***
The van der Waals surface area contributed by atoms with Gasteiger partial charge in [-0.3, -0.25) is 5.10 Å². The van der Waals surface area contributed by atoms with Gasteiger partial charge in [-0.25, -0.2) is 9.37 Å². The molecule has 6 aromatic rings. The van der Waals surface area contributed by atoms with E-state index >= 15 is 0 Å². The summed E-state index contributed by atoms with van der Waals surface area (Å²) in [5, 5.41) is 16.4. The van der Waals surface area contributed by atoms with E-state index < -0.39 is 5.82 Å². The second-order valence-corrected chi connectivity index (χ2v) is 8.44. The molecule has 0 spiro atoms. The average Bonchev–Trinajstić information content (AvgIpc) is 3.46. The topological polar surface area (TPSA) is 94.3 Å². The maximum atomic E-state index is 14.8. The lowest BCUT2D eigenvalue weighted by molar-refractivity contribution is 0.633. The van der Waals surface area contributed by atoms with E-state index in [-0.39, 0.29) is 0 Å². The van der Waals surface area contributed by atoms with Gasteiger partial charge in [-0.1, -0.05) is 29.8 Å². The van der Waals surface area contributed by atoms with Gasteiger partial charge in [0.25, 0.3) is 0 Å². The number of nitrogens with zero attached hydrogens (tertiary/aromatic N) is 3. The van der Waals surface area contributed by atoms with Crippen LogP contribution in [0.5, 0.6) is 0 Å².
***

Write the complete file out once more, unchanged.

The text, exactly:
The van der Waals surface area contributed by atoms with Gasteiger partial charge in [-0.3, -0.25) is 5.10 Å². The van der Waals surface area contributed by atoms with Gasteiger partial charge in [-0.25, -0.2) is 9.37 Å². The molecule has 6 aromatic rings. The van der Waals surface area contributed by atoms with E-state index >= 15 is 0 Å². The summed E-state index contributed by atoms with van der Waals surface area (Å²) in [5, 5.41) is 16.4. The van der Waals surface area contributed by atoms with E-state index < -0.39 is 5.82 Å². The second-order valence-corrected chi connectivity index (χ2v) is 8.44. The molecule has 0 spiro atoms. The average Bonchev–Trinajstić information content (AvgIpc) is 3.46. The topological polar surface area (TPSA) is 94.3 Å². The maximum atomic E-state index is 14.8. The lowest BCUT2D eigenvalue weighted by molar-refractivity contribution is 0.633. The van der Waals surface area contributed by atoms with E-state index in [-0.39, 0.29) is 0 Å². The van der Waals surface area contributed by atoms with Gasteiger partial charge in [-0.1, -0.05) is 29.8 Å². The van der Waals surface area contributed by atoms with Gasteiger partial charge in [0.25, 0.3) is 0 Å². The number of nitrogens with zero attached hydrogens (tertiary/aromatic N) is 3. The van der Waals surface area contributed by atoms with Crippen LogP contribution in [0.5, 0.6) is 0 Å².